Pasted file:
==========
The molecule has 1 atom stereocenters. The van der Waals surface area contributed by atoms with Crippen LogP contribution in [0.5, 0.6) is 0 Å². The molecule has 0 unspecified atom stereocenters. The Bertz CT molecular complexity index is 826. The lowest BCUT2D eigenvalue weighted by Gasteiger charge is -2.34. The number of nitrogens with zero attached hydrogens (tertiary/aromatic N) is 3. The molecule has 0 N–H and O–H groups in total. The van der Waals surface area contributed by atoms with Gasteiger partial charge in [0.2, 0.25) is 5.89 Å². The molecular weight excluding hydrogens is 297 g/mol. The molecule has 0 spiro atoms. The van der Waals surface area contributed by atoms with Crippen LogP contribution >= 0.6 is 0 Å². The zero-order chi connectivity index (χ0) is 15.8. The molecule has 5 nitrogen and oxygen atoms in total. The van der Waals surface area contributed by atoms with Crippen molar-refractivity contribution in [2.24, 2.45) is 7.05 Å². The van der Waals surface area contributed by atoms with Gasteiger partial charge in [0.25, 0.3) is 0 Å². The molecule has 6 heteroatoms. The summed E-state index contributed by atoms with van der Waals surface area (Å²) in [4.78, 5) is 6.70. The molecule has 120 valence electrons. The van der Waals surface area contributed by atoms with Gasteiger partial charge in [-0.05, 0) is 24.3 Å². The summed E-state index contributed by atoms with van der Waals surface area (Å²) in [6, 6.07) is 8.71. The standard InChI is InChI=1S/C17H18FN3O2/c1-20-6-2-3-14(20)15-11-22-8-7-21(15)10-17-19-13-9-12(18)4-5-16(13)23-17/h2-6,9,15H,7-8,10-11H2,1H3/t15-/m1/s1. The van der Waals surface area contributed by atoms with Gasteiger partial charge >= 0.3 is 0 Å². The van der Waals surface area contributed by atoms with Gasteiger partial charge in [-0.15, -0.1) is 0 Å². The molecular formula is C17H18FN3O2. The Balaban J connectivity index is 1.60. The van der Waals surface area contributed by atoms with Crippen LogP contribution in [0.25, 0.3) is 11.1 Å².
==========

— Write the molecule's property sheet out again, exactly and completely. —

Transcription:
The molecule has 1 atom stereocenters. The van der Waals surface area contributed by atoms with Crippen LogP contribution in [0.5, 0.6) is 0 Å². The molecule has 0 unspecified atom stereocenters. The Bertz CT molecular complexity index is 826. The lowest BCUT2D eigenvalue weighted by Gasteiger charge is -2.34. The number of nitrogens with zero attached hydrogens (tertiary/aromatic N) is 3. The molecule has 0 N–H and O–H groups in total. The van der Waals surface area contributed by atoms with Gasteiger partial charge in [0.2, 0.25) is 5.89 Å². The molecular weight excluding hydrogens is 297 g/mol. The molecule has 0 spiro atoms. The van der Waals surface area contributed by atoms with Crippen LogP contribution >= 0.6 is 0 Å². The zero-order chi connectivity index (χ0) is 15.8. The molecule has 5 nitrogen and oxygen atoms in total. The van der Waals surface area contributed by atoms with Crippen molar-refractivity contribution in [2.24, 2.45) is 7.05 Å². The van der Waals surface area contributed by atoms with Gasteiger partial charge in [0.25, 0.3) is 0 Å². The molecule has 6 heteroatoms. The summed E-state index contributed by atoms with van der Waals surface area (Å²) in [4.78, 5) is 6.70. The molecule has 120 valence electrons. The van der Waals surface area contributed by atoms with Gasteiger partial charge in [-0.05, 0) is 24.3 Å². The summed E-state index contributed by atoms with van der Waals surface area (Å²) in [6, 6.07) is 8.71. The standard InChI is InChI=1S/C17H18FN3O2/c1-20-6-2-3-14(20)15-11-22-8-7-21(15)10-17-19-13-9-12(18)4-5-16(13)23-17/h2-6,9,15H,7-8,10-11H2,1H3/t15-/m1/s1. The van der Waals surface area contributed by atoms with Gasteiger partial charge >= 0.3 is 0 Å². The van der Waals surface area contributed by atoms with Gasteiger partial charge in [-0.15, -0.1) is 0 Å². The molecular formula is C17H18FN3O2. The Balaban J connectivity index is 1.60. The van der Waals surface area contributed by atoms with Crippen LogP contribution in [0.25, 0.3) is 11.1 Å².